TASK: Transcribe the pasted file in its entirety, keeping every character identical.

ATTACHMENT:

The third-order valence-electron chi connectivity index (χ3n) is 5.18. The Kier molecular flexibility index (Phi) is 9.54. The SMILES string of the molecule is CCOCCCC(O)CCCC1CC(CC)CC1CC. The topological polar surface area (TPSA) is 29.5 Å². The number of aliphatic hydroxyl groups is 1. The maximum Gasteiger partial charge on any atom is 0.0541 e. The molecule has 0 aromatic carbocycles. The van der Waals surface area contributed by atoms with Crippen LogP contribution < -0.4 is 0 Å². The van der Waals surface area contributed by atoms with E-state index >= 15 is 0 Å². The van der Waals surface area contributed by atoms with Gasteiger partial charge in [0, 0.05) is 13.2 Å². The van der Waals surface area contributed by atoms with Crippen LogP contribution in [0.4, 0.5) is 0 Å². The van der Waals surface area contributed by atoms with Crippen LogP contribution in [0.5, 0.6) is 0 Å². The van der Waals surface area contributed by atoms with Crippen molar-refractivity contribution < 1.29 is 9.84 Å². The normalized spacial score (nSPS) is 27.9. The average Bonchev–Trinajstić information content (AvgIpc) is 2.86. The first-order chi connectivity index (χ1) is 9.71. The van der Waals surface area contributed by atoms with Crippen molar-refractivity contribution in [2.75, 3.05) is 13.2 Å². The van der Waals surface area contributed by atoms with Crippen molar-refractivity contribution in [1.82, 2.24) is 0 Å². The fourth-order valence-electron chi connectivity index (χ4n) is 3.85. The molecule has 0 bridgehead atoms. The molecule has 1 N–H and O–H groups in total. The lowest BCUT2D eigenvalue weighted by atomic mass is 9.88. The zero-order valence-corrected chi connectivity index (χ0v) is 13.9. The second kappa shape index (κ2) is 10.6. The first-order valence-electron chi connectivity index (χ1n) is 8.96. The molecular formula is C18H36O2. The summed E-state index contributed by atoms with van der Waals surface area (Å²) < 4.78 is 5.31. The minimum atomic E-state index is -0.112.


The third-order valence-electron chi connectivity index (χ3n) is 5.18. The Kier molecular flexibility index (Phi) is 9.54. The SMILES string of the molecule is CCOCCCC(O)CCCC1CC(CC)CC1CC. The topological polar surface area (TPSA) is 29.5 Å². The number of aliphatic hydroxyl groups is 1. The maximum Gasteiger partial charge on any atom is 0.0541 e. The molecule has 0 aromatic carbocycles. The van der Waals surface area contributed by atoms with Crippen LogP contribution < -0.4 is 0 Å². The van der Waals surface area contributed by atoms with E-state index >= 15 is 0 Å². The van der Waals surface area contributed by atoms with Gasteiger partial charge in [0, 0.05) is 13.2 Å². The van der Waals surface area contributed by atoms with Crippen LogP contribution in [0.4, 0.5) is 0 Å². The van der Waals surface area contributed by atoms with Crippen LogP contribution in [0.5, 0.6) is 0 Å². The van der Waals surface area contributed by atoms with Crippen molar-refractivity contribution < 1.29 is 9.84 Å². The normalized spacial score (nSPS) is 27.9. The average Bonchev–Trinajstić information content (AvgIpc) is 2.86. The first-order chi connectivity index (χ1) is 9.71. The van der Waals surface area contributed by atoms with Crippen molar-refractivity contribution in [2.75, 3.05) is 13.2 Å². The van der Waals surface area contributed by atoms with Crippen molar-refractivity contribution in [1.82, 2.24) is 0 Å². The fourth-order valence-electron chi connectivity index (χ4n) is 3.85. The molecule has 0 bridgehead atoms. The molecule has 1 N–H and O–H groups in total. The lowest BCUT2D eigenvalue weighted by atomic mass is 9.88. The zero-order valence-corrected chi connectivity index (χ0v) is 13.9. The second kappa shape index (κ2) is 10.6. The first-order valence-electron chi connectivity index (χ1n) is 8.96. The molecular formula is C18H36O2. The summed E-state index contributed by atoms with van der Waals surface area (Å²) < 4.78 is 5.31. The minimum atomic E-state index is -0.112.